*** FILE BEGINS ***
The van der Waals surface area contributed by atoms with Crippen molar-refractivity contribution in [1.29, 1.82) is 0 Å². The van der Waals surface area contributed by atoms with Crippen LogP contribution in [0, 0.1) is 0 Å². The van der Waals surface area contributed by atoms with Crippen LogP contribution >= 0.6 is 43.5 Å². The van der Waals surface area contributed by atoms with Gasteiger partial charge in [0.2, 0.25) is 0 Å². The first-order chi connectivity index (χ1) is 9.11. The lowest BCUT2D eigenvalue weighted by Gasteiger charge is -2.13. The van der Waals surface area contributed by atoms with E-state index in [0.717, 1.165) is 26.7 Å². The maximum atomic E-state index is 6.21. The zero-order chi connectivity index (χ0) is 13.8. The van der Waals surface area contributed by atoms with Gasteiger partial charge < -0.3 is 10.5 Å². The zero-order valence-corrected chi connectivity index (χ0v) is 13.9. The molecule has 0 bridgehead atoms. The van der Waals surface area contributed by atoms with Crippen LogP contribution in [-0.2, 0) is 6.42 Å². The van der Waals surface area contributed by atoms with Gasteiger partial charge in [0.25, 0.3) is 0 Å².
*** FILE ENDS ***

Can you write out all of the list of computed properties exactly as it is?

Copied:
The van der Waals surface area contributed by atoms with Crippen molar-refractivity contribution in [1.29, 1.82) is 0 Å². The van der Waals surface area contributed by atoms with Crippen LogP contribution in [0, 0.1) is 0 Å². The van der Waals surface area contributed by atoms with Crippen LogP contribution >= 0.6 is 43.5 Å². The van der Waals surface area contributed by atoms with Gasteiger partial charge in [0.2, 0.25) is 0 Å². The first-order chi connectivity index (χ1) is 9.11. The lowest BCUT2D eigenvalue weighted by Gasteiger charge is -2.13. The van der Waals surface area contributed by atoms with E-state index in [0.717, 1.165) is 26.7 Å². The maximum atomic E-state index is 6.21. The zero-order chi connectivity index (χ0) is 13.8. The van der Waals surface area contributed by atoms with Gasteiger partial charge < -0.3 is 10.5 Å². The zero-order valence-corrected chi connectivity index (χ0v) is 13.9. The molecule has 0 bridgehead atoms. The van der Waals surface area contributed by atoms with Crippen LogP contribution in [-0.2, 0) is 6.42 Å². The van der Waals surface area contributed by atoms with Gasteiger partial charge in [0.25, 0.3) is 0 Å².